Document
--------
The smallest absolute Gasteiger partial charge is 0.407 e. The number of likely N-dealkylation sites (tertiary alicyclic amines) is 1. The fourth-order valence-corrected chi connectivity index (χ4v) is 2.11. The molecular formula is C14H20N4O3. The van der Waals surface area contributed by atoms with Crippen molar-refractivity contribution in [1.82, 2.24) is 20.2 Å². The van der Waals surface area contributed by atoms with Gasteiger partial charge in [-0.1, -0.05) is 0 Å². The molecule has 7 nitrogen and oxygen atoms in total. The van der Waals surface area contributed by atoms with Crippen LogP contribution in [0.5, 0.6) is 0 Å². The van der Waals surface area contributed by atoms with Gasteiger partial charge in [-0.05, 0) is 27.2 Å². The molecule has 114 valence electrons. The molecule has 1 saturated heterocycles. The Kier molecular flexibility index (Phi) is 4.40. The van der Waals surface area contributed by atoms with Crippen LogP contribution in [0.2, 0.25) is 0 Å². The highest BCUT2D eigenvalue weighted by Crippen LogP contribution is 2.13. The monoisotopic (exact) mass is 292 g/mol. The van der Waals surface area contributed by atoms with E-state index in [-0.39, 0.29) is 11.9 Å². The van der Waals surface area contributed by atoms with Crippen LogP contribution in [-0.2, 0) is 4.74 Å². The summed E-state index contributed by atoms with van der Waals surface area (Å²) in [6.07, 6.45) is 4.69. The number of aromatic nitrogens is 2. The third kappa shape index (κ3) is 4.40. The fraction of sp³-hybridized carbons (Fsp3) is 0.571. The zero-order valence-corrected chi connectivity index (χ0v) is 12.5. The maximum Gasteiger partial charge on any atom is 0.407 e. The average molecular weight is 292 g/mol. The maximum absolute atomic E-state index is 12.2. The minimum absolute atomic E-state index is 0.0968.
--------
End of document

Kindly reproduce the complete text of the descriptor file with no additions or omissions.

The smallest absolute Gasteiger partial charge is 0.407 e. The number of likely N-dealkylation sites (tertiary alicyclic amines) is 1. The fourth-order valence-corrected chi connectivity index (χ4v) is 2.11. The molecular formula is C14H20N4O3. The van der Waals surface area contributed by atoms with Crippen molar-refractivity contribution in [1.82, 2.24) is 20.2 Å². The van der Waals surface area contributed by atoms with Gasteiger partial charge in [-0.1, -0.05) is 0 Å². The molecule has 7 nitrogen and oxygen atoms in total. The van der Waals surface area contributed by atoms with Crippen LogP contribution in [0.5, 0.6) is 0 Å². The van der Waals surface area contributed by atoms with Gasteiger partial charge in [-0.05, 0) is 27.2 Å². The molecule has 114 valence electrons. The molecule has 1 saturated heterocycles. The Kier molecular flexibility index (Phi) is 4.40. The van der Waals surface area contributed by atoms with Crippen LogP contribution in [0.2, 0.25) is 0 Å². The highest BCUT2D eigenvalue weighted by Crippen LogP contribution is 2.13. The monoisotopic (exact) mass is 292 g/mol. The van der Waals surface area contributed by atoms with E-state index in [-0.39, 0.29) is 11.9 Å². The van der Waals surface area contributed by atoms with Crippen LogP contribution in [-0.2, 0) is 4.74 Å². The summed E-state index contributed by atoms with van der Waals surface area (Å²) in [6.07, 6.45) is 4.69. The number of aromatic nitrogens is 2. The third kappa shape index (κ3) is 4.40. The fraction of sp³-hybridized carbons (Fsp3) is 0.571. The zero-order valence-corrected chi connectivity index (χ0v) is 12.5. The maximum Gasteiger partial charge on any atom is 0.407 e. The average molecular weight is 292 g/mol. The maximum absolute atomic E-state index is 12.2. The minimum absolute atomic E-state index is 0.0968.